Trading Psychology : What, if anything, tempts you into reckless behaviour?

Trading is often about how to take the appropriate risk without exposing yourself to very human flaws.
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SeaHorseRacing
Posts: 2806
Joined: Fri May 20, 2016 7:06 pm

Sun Aug 12, 2018 11:04 am

If I used to have a bad day.. I would start betting on horses.

How did I overcome that?

Stop looking at my trading balance and told myself a million times. Do the trade and move on.

I had a little card...
Which read as such..

I am so happy and grateful that I do not act recklessly if I have a losing trade.

I would read this on every race/market I opened and after I finished each trade

I also took the profit and loss column out of the ladder. Worked wonders.

Eventually you develop a new habit. It’s the repitition that changes you. I did this every day for every trade and it took a good 8 months to really start to work.

I had other things listed on my paradigm card but I probably read it 100,000 times.

I have done a lot of research into gamblers and physchology and I still continuously research it and it is very true that even for compulsive gamblers. If you assessed the risk before everything you did you would never do those things.

For example: compulsive gamblers are only them because they fail to accept there out come or even think of it.

Teach yourself the risk before you place the trade. Not just money terms.

Before each market, if you tell yourself that a loss of say of £50 is likely to get you to behave recklessly you’ve already given yourself a reminder. So when your in a £40 loss your brain now remembers. It’s now time to get out. When your in the moment it can be impossible to think this way but by preparing before so it can really change you.

Pressurising yourself to make money- just as bad.

You need to take opportunities in trading. Not trying to make them. For me another game changer.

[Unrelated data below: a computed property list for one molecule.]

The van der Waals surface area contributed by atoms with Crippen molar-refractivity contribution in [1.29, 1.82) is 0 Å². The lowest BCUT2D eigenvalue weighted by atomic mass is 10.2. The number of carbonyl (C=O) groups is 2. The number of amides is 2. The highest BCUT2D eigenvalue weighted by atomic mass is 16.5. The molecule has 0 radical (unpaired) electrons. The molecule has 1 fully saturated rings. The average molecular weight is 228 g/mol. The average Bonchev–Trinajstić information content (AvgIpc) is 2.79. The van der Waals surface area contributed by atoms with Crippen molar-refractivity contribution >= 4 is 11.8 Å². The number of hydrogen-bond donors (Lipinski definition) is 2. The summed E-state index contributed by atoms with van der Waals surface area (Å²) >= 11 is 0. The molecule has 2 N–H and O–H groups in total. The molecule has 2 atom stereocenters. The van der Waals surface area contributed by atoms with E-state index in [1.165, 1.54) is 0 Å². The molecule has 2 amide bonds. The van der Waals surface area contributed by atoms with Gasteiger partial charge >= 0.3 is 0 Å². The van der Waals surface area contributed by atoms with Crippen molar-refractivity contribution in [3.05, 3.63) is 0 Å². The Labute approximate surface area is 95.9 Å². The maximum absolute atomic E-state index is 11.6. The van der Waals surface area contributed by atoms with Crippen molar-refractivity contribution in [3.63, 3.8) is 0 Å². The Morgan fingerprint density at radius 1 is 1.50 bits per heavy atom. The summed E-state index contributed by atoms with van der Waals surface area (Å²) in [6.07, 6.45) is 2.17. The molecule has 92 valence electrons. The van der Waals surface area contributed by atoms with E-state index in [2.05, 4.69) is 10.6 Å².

Take each market as it comes and take what you can not what you’d like.

FrogThimble
Posts: 124
Joined: Mon Dec 11, 2017 6:26 pm

Sun Aug 12, 2018 2:28 pm

xtrader16 wrote:
Sun Aug 12, 2018 10:49 am


By far the reason for reckless behaviour for me is the inability to accept a loss at 3-4 ticks which goes to 7-10 ticks. Then, I let the race go in play with 20+ times more risk than the original 3-4 risk control.

Letting the race go in play is the road to ruin for 99% of traders. Easier long term to take the 4 tick loss and try to recover later on in the day.

A feature I've recently found (via Peter's Videos) is the cancel button at the top of the ladder can be highlighted to make you aware you have money in the market you may not be aware of. This is a fantastic addition, thanks Peter.
All of my trades are in-play. So not going in-play isn't an option for me. :lol:

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gutuami
Posts: 1655
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Sun Aug 12, 2018 2:42 pm

brimson25 wrote:
Sun Aug 12, 2018 10:00 am
I've just made one of those. (Sadly, I hate the sound of my own voice)
there's nothing sad in it. you're not pavarotti. you should get the emotional state from it not the sound.

FrogThimble
Posts: 124
Joined: Mon Dec 11, 2017 6:26 pm

Sun Aug 12, 2018 3:03 pm

SeaHorseRacing wrote:
Sun Aug 12, 2018 11:04 am
If I used to have a bad day.. I would start betting on horses.

How did I overcome that?

Stop looking at my trading balance and told myself a million times. Do the trade and move on.

I had a little card...
Which read as such..

I am so happy and grateful that I do not act recklessly if I have a losing trade.

I would read this on every race/market I opened and after I finished each trade

That's a great idea. I think I'll print something like that out for myself. As it happens I've just had a losing trade again of the kind that made me behave badly yesterday (took out the day's profits)... but I'm behaving myself this time and made a sensible normal trade on the next race.

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ShaunWhite
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Joined: Sat Sep 03, 2016 3:42 am

Sun Aug 12, 2018 4:29 pm

Preconditioning is fine but the triggers happen in the heat of the moment. The nature of the scenario means that you aren't going to stop and read notes or listen to recordings before you do something you shouldn't. If you had the presence of mind to do that you'd also be compos mentis enough to stick to your strategy.

But 3 practical tips.
Automation : If you have a maximum loss in mind (2%?) then just run a bot that closes the trade and locks you out for the rest of the race. That will give you a minute or two for the red mist to fade. Better still run that on a laptop in another room under a pile of books locked with a password only your partner knows.

Precocndioning: Screen print the huge losses and the big but OK losses. Look at them before a session and condition yourself to seeing the big but OK ones as being a hell of a lot better than the huge ones. Remember how each felt at the time. Remember how good taking the 'correct' loss felt by the end of the day.